I’m such an idiot. When I started to plan the trip through Central and South America, I just looked at a map and thought, “Okay, they’re all connected. We’ll just get buses the whole way.” Oh, I was prepared for some really long bus trips, absolutely. But it never occurred to me that there were parts that you simply couldn’t travel overland.
For the benefit of those who, like me, have never given it any thought, I’m talking about travelling from Panama to Colombia, which is separated by a region of dense jungle with few or no roads called the Darien Gap. It is technically, just about feasible to make your way through the Darien Gap on foot, but here are the reasons that most people don’t:
1. It’s about a seven-day journey trekking through jungle, wading through rivers and getting eaten alive by mosquitoes from indigenous village to indigenous village – and no, there are no roads. Carrying all your gear, I might add; and I have found from experience that I can carry my backpack and daypack for about two or three kilometres in the blistering heat at a reasonable pace before I collapse.
2. By the time you’ve got any necessary boats and paid off any necessary villages to feed and shelter you, you’ve actually paid more than you would to fly or go by boat.
3. Apparently, three to five people a month are kidnapped by guerrillas while making this journey. Fun times; I doubt my family would react well to a ransom demand.
Don’t get me wrong, the whole journey sounds amazing. It’s proper, untamed wilderness and there isn’t much of that left in the world. I’d love to do it one day – if I were being paid to do so, was assured of ransom money to back me up, only had a take a small rucksack and had all the time in the world. But none of the above was true, so we had to look at other options.
You can go by boat, but that takes about five days (which we didn’t have), costs about $375 and you’ll very likely get extremely seasick. It’s a choppy journey. So we turned to flying, which we had hoped we wouldn’t have to do on this trip.
I can tell you, some of those flight prices were hilarious. It didn’t help that it was near Christmas, I’m sure, but paying about £500 to go from Panama City to Cartagena in Colombia (check it out on a map; they’re ridiculously close) was not really an option. Brilliantly, we managed to find a flight for about £125. The catch was in the flight details:
Depart Panama City 10.30pm, arrive Cartagena 11.30pm.
Depart Cartagena 11.45pm, arrive Baranquilla 12.10am.
Depart Barranquilla 11am the next morning and arrive Bogota 12pm.
How’s that for a mission? To make it even more of a mission, we decided that it was best to just sleep in Baranquilla airport rather than trying to get into the town and find a hotel for a few hours sleep.
Getting to Panama City airport was funny enough in itself. We got a taxi to the bus terminal, and tried to find the Tocumen bus to the airport. Eventually we found it, and joined the masses of people trying to get on, always a comedy scene with the size of our backpacks. There was no seat for Rob, so the group of giggling women at the back pulled down a wooden seat from the luggage racks for him and wedged him in with them. They also very patiently giggled their way through our attempts to get our bags back down the aisles when we arrived at the airport. And as walked from the bus stop to Departures over the mud and grass, we were uneasily wondering if we were in the right place – there was no proper path, so perhaps people only get taxis to this airport! We were the only ones getting off the bus at that point.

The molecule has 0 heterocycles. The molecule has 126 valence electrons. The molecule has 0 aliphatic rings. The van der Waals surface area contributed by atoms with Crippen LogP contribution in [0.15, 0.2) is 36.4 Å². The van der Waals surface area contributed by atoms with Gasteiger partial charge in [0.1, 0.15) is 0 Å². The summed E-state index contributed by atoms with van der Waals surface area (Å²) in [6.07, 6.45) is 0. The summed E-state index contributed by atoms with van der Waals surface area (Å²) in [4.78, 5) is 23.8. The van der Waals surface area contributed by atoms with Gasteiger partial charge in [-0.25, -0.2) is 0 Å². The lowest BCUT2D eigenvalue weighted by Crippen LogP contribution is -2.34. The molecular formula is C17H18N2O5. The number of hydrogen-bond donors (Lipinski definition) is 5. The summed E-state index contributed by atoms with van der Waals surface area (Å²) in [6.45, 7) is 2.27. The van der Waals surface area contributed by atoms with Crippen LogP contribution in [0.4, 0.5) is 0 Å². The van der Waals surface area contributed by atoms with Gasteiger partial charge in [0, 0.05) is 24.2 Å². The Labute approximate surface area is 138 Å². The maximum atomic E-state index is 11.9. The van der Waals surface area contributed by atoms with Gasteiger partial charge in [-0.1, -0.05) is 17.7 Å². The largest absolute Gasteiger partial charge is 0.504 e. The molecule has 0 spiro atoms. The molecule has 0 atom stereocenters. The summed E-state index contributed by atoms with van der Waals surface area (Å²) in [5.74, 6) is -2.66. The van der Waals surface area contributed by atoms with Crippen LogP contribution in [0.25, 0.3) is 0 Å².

But the flight to Cartagena was smooth, although it was on a plane that seated only forty people. We watched them load our baggage on as we boarded, and an Aussie guy was frantically shouting instructions as to the correct handling of his surfboard. He was not happy with the clunking sounds coming from the hold. When we arrived, we had the typical Latin America long-way-of-doing-things routine – we had to get off the plane, stamp into Colombia, collect our luggage, walk around the building, give our luggage back in… and get back on the same plane for the flight to Baranquilla. Interesting choice, but fine.
And that twenty-minute jaunt was smooth, too… but I was anticipating arriving at Barranquilla. Would we be able to stay there? What if it was a tiny airport that closed for the night? We weren’t thrilled at the idea of having to pay for two taxis and a hotel.
When we arrived at Barranquilla we were greeted by the obligatory taxi drivers who frantically beckoned us to their cabs. But a friendly security very kindly pointed us towards Departures, once he realised we were serious about just waiting for our next flight, although the look on his face showed that he thought we were crazy. I’m not going to lie: the seats in Barranquilla airport are metal, and not very comfortable. But at least they are in lines of four, so we were able to stretch out and make an attempt to get comfortable. We got out our sleeping bags and used our bags as pillows, like the homeless people we are. It’s amazing, actually; there was no one in that airport at that time, but the doors were open, no one was stopping anyone going in. We kept waiting to be thrown out, but no one so much as glanced at us. Very strange indeed.
And we even got some sleep! When people started arriving for their morning flights it was harder, but I’m surprised we got any at all. Our flight to Bogota was delayed, but not by long, and we made it there smoothly just in time to meet our friends who were getting in on a slightly later flight. Perfect! And there I was thinking that perhaps it was a fake flight, and we’d never make it to Colombia!